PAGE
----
"The idea is to combine two properties with one material," Li said during a recent visit to the Oak Ridge facility. He previously did his experiments at the National Institute of Standards and Technology.

Scientists want to manipulate and control the properties exhibited by materials at the nanoscale and then extend that understanding to produce functional materials.

A 10,000-square-foot enclosure on the first floor of CNMS is maintained as a Class-1000 "clean room," which means it has fewer than 1,000 particles per cubic foot of air.

That's much cleaner than a hospital operating room, and scientists and technicians using the facilities must wear "bunny suits" to cover their skin and minimize contamination from skin flaking. No makeup is allowed.

"You'd be surprised how much stuff falls off your skin," said Tony Haynes, user coordinator at the nanoscience center.

Stray particles could create havoc when fabricating materials on the scale of a nanometer - a billionth of a meter.

"Dust particles are a thousand times larger than that," Haynes said. "It's like a big boulder sitting on top (of the sample). So it's not just a contamination issue. It actually breaks the structure."

CNMS is a national user facility, as are many of ORNL's other research facilities, and it's built to make visiting scientists - expected to grow from about 100 the first year to 250 in 2008 - feel right at home.

Joe Pickel is a chemist on the Oak Ridge staff and part of a research group dedicated to creating new breeds of polymers.

"Using stringent procedures, we can make polymers behave the way we want them to," Pickel said.

That could mean a class of polymers that behave like metals and conduct electricity but retain the flexibility of plastics.

"The ideas out there are just amazing," Pickel said during a tour of the chemistry labs. "We're working the area of electronic polymers, polymers for solar applications, polymers for biomaterials - such as drug-delivery devices. We're doing a lot."

Some of ORNL's polymer chemists have become expert glassblowers, creating their own chemical reactors and equipment to support their experiments.

These glass instruments - some of them quite elaborate - are needed to purify chemicals and keep them free of oxygen or anything that might cause them to react until it's time to combine the different additives.

"Actually, for the type of polymerization we do, you pretty much have to be a glassblower," Pickel said.

So what if you can't get the hang of it? "You become a theorist," one chemist joked.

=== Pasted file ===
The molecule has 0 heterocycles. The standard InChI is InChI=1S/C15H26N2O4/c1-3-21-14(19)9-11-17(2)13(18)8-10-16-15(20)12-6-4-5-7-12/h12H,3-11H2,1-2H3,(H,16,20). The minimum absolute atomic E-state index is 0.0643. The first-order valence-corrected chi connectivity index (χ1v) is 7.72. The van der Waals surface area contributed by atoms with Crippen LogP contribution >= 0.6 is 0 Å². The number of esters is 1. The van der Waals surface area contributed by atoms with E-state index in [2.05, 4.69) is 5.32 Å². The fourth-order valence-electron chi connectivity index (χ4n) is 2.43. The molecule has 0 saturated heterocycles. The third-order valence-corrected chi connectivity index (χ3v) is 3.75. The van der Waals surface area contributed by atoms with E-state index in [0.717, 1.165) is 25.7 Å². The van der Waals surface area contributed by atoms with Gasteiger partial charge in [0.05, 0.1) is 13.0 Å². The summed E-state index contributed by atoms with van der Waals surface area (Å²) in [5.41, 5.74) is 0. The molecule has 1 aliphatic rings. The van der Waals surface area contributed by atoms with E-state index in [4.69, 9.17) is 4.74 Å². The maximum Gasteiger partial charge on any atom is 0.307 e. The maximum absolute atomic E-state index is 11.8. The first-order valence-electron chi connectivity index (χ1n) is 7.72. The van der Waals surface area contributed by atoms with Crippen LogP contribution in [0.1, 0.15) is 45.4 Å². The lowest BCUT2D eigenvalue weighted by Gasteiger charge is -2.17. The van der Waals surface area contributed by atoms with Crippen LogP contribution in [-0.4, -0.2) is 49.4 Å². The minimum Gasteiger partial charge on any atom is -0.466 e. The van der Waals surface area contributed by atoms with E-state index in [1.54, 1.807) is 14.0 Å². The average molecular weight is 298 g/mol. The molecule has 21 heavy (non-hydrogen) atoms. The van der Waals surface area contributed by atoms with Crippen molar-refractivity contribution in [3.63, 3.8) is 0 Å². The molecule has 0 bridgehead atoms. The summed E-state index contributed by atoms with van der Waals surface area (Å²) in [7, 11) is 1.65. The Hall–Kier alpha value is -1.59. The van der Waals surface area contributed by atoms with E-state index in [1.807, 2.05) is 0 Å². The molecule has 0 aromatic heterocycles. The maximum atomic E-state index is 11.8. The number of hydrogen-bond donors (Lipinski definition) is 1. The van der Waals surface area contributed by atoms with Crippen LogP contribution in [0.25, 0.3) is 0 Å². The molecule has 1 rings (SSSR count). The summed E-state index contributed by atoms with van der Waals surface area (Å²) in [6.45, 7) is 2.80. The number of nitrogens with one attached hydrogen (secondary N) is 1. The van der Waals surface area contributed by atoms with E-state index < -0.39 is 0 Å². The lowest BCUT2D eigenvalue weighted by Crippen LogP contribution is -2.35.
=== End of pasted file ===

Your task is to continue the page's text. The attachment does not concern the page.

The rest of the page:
Theory, of course, is a big deal.

"We have a very large theory group because in every aspect of nanoscience research, there is a role for theory to play in interpreting the results and leading the science forward and understanding the phenomena," Horton said. "We really wanted to emphasize that strength of ORNL in our nanoscience center."

Scalapino said the Oak Ridge laboratory offers the best of everything.

"It's an incredible facility that's been built here. The people range from biology all the way over to where I am, a theoretical physicist," he said "What draws me here is partly the experimental work that goes on and will go."

The theorists want the experimentalists to test their theories, and the experimentalists want the theorists to help them interpret their research.

"It's a two-way street," Scalapino said. "That's the real part of being here - the communication. You can read people's papers and you can write a paper, but it's a huge difference when you sit down and talk with them."

The Californian said there's something special about ORNL that goes beyond the nano and the neutrons and the teraflops.

"You're talking with an extremely satisfied user. This thing is really working," Scalapino said. "There's a real difference coming into this lab and coming into some of the other labs - in terms of the people who let me in through the gate, people who get you the badge, people who set up your computing. I don't know if it's just being in the South, but there's a certain gentleness or welcoming. There's an attitude that makes people very comfortable."

Senior writer Frank Munger may be reached at 865-342-6329.